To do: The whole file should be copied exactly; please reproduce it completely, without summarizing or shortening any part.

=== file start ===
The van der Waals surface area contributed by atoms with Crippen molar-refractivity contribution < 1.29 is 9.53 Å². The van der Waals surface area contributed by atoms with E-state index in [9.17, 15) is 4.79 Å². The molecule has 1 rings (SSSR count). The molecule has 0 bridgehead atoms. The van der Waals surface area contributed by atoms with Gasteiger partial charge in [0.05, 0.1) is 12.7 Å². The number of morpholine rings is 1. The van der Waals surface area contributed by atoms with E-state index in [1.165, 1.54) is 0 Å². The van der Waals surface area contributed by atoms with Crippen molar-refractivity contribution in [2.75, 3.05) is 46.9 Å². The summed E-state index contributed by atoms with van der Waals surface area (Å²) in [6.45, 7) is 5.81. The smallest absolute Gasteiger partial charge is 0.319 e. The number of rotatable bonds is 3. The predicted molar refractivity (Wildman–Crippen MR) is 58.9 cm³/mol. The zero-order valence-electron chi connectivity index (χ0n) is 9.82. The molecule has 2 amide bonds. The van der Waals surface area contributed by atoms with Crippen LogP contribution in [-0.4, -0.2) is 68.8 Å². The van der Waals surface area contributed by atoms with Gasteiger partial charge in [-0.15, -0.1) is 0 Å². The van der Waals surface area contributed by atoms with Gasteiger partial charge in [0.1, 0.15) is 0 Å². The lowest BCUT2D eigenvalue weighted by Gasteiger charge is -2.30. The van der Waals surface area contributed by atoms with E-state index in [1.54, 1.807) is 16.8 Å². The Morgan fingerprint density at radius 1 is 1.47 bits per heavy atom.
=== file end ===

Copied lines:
The van der Waals surface area contributed by atoms with Crippen molar-refractivity contribution < 1.29 is 9.53 Å². The van der Waals surface area contributed by atoms with E-state index in [9.17, 15) is 4.79 Å². The molecule has 1 rings (SSSR count). The molecule has 0 bridgehead atoms. The van der Waals surface area contributed by atoms with Gasteiger partial charge in [0.05, 0.1) is 12.7 Å². The number of morpholine rings is 1. The van der Waals surface area contributed by atoms with E-state index in [1.165, 1.54) is 0 Å². The van der Waals surface area contributed by atoms with Crippen molar-refractivity contribution in [2.75, 3.05) is 46.9 Å². The summed E-state index contributed by atoms with van der Waals surface area (Å²) in [6.45, 7) is 5.81. The smallest absolute Gasteiger partial charge is 0.319 e. The number of rotatable bonds is 3. The predicted molar refractivity (Wildman–Crippen MR) is 58.9 cm³/mol. The zero-order valence-electron chi connectivity index (χ0n) is 9.82. The molecule has 2 amide bonds. The van der Waals surface area contributed by atoms with Crippen LogP contribution in [-0.4, -0.2) is 68.8 Å². The van der Waals surface area contributed by atoms with Gasteiger partial charge in [-0.15, -0.1) is 0 Å². The van der Waals surface area contributed by atoms with Gasteiger partial charge in [0.1, 0.15) is 0 Å². The lowest BCUT2D eigenvalue weighted by Gasteiger charge is -2.30. The van der Waals surface area contributed by atoms with E-state index in [1.54, 1.807) is 16.8 Å². The Morgan fingerprint density at radius 1 is 1.47 bits per heavy atom.